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eleeski
Posts: **3,989** Infinite Pandas

## Comments

315Baller1,128Mega BallerJust approximations, down course slide not considered.

What about VRope?

If:

VRope = Rope Vector Velocity

Ω0= Rope angle (to boat)

VBoat = Boat Velocity

Then:

VRope = Cosine Ω0 × VBoat

Ω0 = 900, Cosine Ω0 = 0 × 34 mph = VRope = 0 mph (rope speed at the buoy 41 off)

Ω0 = 760, Cosine Ω0 = .242 × 34 mph = VRope = 8 mph (rope speed at the buoy 39.5 off)

Ω0 = 690, Cosine Ω0 = .358 × 34 mph = VRope = 12 mph (rope speed at the buoy 38 off)

Ω0 = 600, Cosine Ω0 = .500 × 34 mph = VRope = 17 mph (rope speed at the buoy 35 off)

Ω0 = 00, Cosine Ω0 = 1.00 × 34 mph = VRope = 34 mph (rope speed behind the boat)

What about VMax?

Assume:

VMax = VHandle = VSki

(for the most part skier speed is equivalent to handle speed)

Ψ0= Skier path angle

Ω0= Rope angle (to boat)

VHandle =VRope × 1/Cosine Ψ0

or

VHandle = [Cosine Ω0 x VBoat] × 1/Cosine Ψ0

Assume Ψ = 530 behind boat (1/Cosine 530 = 1.701)

Then:

Vmax= 34 × 1.701 = 57 mph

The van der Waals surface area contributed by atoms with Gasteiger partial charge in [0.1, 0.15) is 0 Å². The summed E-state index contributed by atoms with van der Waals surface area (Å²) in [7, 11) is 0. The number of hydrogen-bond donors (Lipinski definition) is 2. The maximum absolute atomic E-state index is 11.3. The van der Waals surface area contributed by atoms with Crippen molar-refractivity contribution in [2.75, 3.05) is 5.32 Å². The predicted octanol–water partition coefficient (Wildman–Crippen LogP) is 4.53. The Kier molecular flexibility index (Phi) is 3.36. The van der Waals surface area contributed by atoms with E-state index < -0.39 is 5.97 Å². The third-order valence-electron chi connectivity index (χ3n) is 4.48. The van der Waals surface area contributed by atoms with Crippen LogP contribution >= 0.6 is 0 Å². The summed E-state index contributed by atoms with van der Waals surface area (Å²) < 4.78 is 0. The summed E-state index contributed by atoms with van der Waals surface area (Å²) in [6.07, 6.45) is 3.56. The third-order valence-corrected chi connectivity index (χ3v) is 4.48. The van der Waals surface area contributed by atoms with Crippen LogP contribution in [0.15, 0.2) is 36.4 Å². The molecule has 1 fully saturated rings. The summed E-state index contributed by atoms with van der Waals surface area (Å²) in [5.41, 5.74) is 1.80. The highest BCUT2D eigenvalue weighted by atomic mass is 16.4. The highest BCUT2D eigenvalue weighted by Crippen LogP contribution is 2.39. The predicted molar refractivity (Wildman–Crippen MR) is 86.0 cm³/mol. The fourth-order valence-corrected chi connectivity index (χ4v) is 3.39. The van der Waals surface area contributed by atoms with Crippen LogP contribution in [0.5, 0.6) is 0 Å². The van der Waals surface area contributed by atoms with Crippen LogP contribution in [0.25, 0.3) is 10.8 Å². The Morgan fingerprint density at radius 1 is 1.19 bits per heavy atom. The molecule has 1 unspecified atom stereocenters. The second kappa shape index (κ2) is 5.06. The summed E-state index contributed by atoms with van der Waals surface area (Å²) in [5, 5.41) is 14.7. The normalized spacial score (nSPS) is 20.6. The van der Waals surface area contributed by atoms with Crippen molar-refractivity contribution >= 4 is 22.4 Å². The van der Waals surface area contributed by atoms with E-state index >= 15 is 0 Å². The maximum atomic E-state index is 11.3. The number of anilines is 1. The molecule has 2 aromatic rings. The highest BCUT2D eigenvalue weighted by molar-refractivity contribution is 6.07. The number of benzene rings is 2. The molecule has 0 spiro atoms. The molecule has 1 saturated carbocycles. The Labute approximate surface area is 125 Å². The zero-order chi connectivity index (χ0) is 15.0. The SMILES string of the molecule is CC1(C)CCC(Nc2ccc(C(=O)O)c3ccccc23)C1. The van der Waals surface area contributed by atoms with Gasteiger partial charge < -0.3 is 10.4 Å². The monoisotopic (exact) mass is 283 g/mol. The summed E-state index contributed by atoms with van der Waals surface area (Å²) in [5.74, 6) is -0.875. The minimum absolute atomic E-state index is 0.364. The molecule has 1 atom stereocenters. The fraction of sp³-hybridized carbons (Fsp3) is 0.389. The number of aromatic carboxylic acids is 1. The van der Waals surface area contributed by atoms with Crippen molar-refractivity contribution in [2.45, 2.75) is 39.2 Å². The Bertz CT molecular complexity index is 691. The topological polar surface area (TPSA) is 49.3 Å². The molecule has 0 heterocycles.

A 15 off skier probably doesn’t generate a 530 angle behind the boat, but for the sake of illustration if one assumes a skier path angle generated somewhere in that range, think about the ΔV required as the line shortens; 0 to 57 to 0 mph in 2.68 seconds at 41off, 34mph!! For that matter the ΔV’s at 35off are quite impressive!

8,335★★★Triple Panda Award Recipient ★★★5,310Mega Baller3,261★★★Triple Panda Award Recipient ★★★6,952Mega BallerThis is indeed right up my alley, but it turns out this problem is Really Freakin' Hard. I've been trying for some time to develop the ability to compute optimal paths based on a given criteria and the math gets real ugly, real fast. The best case is usually a nasty differential equation that can only be "solved" by numeric simulation, and the worse case is so ugly that we can't even get it down to a differential equation.